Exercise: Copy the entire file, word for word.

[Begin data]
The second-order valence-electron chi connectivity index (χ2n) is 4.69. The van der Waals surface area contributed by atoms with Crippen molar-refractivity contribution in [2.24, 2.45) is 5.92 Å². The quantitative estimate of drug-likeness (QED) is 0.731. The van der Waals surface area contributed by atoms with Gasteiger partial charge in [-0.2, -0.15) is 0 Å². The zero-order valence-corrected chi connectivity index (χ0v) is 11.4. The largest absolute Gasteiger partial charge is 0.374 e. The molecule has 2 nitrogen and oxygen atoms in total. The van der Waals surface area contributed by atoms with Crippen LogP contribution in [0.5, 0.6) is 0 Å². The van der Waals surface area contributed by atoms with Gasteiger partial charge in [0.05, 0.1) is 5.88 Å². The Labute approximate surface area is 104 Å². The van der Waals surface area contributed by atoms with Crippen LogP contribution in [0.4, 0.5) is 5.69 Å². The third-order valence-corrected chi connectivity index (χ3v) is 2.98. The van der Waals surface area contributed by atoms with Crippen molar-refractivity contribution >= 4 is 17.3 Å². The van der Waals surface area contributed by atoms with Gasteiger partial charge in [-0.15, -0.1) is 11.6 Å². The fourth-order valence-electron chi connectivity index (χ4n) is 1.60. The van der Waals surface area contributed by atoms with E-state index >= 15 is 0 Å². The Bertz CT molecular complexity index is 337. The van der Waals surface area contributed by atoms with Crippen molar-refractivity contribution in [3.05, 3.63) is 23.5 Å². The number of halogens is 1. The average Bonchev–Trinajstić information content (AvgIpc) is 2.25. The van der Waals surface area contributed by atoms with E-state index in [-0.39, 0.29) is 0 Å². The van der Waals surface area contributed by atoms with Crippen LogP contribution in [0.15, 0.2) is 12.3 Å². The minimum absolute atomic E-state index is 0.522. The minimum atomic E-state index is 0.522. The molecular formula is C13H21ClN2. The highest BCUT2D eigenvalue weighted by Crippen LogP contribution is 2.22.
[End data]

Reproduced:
The second-order valence-electron chi connectivity index (χ2n) is 4.69. The van der Waals surface area contributed by atoms with Crippen molar-refractivity contribution in [2.24, 2.45) is 5.92 Å². The quantitative estimate of drug-likeness (QED) is 0.731. The van der Waals surface area contributed by atoms with Gasteiger partial charge in [-0.2, -0.15) is 0 Å². The zero-order valence-corrected chi connectivity index (χ0v) is 11.4. The largest absolute Gasteiger partial charge is 0.374 e. The molecule has 2 nitrogen and oxygen atoms in total. The van der Waals surface area contributed by atoms with Crippen LogP contribution in [0.5, 0.6) is 0 Å². The van der Waals surface area contributed by atoms with Gasteiger partial charge in [0.05, 0.1) is 5.88 Å². The Labute approximate surface area is 104 Å². The van der Waals surface area contributed by atoms with Crippen LogP contribution in [0.4, 0.5) is 5.69 Å². The third-order valence-corrected chi connectivity index (χ3v) is 2.98. The van der Waals surface area contributed by atoms with Crippen molar-refractivity contribution >= 4 is 17.3 Å². The van der Waals surface area contributed by atoms with Gasteiger partial charge in [-0.15, -0.1) is 11.6 Å². The fourth-order valence-electron chi connectivity index (χ4n) is 1.60. The van der Waals surface area contributed by atoms with E-state index >= 15 is 0 Å². The Bertz CT molecular complexity index is 337. The van der Waals surface area contributed by atoms with Crippen molar-refractivity contribution in [3.05, 3.63) is 23.5 Å². The number of halogens is 1. The average Bonchev–Trinajstić information content (AvgIpc) is 2.25. The van der Waals surface area contributed by atoms with E-state index in [-0.39, 0.29) is 0 Å². The van der Waals surface area contributed by atoms with Crippen LogP contribution in [0.15, 0.2) is 12.3 Å². The minimum absolute atomic E-state index is 0.522. The minimum atomic E-state index is 0.522. The molecular formula is C13H21ClN2. The highest BCUT2D eigenvalue weighted by Crippen LogP contribution is 2.22.